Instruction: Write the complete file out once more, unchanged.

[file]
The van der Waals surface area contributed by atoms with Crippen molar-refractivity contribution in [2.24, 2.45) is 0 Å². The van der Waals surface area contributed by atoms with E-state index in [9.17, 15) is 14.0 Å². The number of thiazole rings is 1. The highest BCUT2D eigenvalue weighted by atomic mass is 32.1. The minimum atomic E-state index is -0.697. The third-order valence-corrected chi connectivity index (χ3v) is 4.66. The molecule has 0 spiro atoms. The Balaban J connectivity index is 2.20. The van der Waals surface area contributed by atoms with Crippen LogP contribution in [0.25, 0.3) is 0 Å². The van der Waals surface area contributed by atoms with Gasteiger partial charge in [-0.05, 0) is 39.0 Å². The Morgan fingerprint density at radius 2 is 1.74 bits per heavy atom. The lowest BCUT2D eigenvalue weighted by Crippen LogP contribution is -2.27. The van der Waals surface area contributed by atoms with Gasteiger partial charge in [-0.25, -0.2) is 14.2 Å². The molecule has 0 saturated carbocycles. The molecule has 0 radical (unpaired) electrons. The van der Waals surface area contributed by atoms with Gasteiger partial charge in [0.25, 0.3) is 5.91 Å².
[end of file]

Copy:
The van der Waals surface area contributed by atoms with Crippen molar-refractivity contribution in [2.24, 2.45) is 0 Å². The van der Waals surface area contributed by atoms with E-state index in [9.17, 15) is 14.0 Å². The number of thiazole rings is 1. The highest BCUT2D eigenvalue weighted by atomic mass is 32.1. The minimum atomic E-state index is -0.697. The third-order valence-corrected chi connectivity index (χ3v) is 4.66. The molecule has 0 spiro atoms. The Balaban J connectivity index is 2.20. The van der Waals surface area contributed by atoms with Crippen LogP contribution in [0.25, 0.3) is 0 Å². The van der Waals surface area contributed by atoms with Gasteiger partial charge in [-0.05, 0) is 39.0 Å². The Morgan fingerprint density at radius 2 is 1.74 bits per heavy atom. The lowest BCUT2D eigenvalue weighted by Crippen LogP contribution is -2.27. The van der Waals surface area contributed by atoms with Gasteiger partial charge in [-0.25, -0.2) is 14.2 Å². The molecule has 0 saturated carbocycles. The molecule has 0 radical (unpaired) electrons. The van der Waals surface area contributed by atoms with Gasteiger partial charge in [0.25, 0.3) is 5.91 Å².